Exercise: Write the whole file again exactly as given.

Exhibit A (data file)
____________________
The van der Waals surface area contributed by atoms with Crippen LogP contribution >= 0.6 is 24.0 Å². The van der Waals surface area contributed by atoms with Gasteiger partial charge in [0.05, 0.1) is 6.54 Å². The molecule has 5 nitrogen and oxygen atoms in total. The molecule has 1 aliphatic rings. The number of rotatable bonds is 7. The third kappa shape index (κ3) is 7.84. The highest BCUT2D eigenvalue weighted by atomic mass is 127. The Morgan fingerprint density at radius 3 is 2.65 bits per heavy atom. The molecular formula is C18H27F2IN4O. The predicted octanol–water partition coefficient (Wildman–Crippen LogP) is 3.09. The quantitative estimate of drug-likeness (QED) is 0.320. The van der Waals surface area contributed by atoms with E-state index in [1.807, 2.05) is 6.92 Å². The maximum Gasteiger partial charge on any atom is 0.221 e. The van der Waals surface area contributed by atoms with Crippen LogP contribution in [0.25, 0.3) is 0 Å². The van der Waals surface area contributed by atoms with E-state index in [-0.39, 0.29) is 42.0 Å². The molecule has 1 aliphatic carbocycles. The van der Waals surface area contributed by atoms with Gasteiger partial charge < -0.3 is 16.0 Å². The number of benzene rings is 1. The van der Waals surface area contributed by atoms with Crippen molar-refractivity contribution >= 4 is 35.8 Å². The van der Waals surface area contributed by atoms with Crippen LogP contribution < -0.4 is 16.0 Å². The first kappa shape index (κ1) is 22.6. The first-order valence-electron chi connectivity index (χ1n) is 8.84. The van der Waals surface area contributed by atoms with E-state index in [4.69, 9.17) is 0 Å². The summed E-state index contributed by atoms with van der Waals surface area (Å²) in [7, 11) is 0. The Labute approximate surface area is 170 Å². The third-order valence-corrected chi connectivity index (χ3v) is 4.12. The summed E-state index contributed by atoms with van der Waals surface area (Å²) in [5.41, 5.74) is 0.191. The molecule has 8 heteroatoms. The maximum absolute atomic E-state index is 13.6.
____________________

The van der Waals surface area contributed by atoms with Crippen LogP contribution >= 0.6 is 24.0 Å². The van der Waals surface area contributed by atoms with Gasteiger partial charge in [0.05, 0.1) is 6.54 Å². The molecule has 5 nitrogen and oxygen atoms in total. The molecule has 1 aliphatic rings. The number of rotatable bonds is 7. The third kappa shape index (κ3) is 7.84. The highest BCUT2D eigenvalue weighted by atomic mass is 127. The Morgan fingerprint density at radius 3 is 2.65 bits per heavy atom. The molecular formula is C18H27F2IN4O. The predicted octanol–water partition coefficient (Wildman–Crippen LogP) is 3.09. The quantitative estimate of drug-likeness (QED) is 0.320. The van der Waals surface area contributed by atoms with E-state index in [1.807, 2.05) is 6.92 Å². The maximum Gasteiger partial charge on any atom is 0.221 e. The van der Waals surface area contributed by atoms with Crippen LogP contribution in [0.25, 0.3) is 0 Å². The van der Waals surface area contributed by atoms with E-state index in [-0.39, 0.29) is 42.0 Å². The molecule has 1 aliphatic carbocycles. The van der Waals surface area contributed by atoms with Gasteiger partial charge < -0.3 is 16.0 Å². The number of benzene rings is 1. The van der Waals surface area contributed by atoms with Crippen molar-refractivity contribution >= 4 is 35.8 Å². The van der Waals surface area contributed by atoms with Crippen LogP contribution < -0.4 is 16.0 Å². The first kappa shape index (κ1) is 22.6. The first-order valence-electron chi connectivity index (χ1n) is 8.84. The van der Waals surface area contributed by atoms with E-state index in [4.69, 9.17) is 0 Å². The summed E-state index contributed by atoms with van der Waals surface area (Å²) in [7, 11) is 0. The Labute approximate surface area is 170 Å². The third-order valence-corrected chi connectivity index (χ3v) is 4.12. The summed E-state index contributed by atoms with van der Waals surface area (Å²) in [5.41, 5.74) is 0.191. The molecule has 8 heteroatoms. The maximum absolute atomic E-state index is 13.6.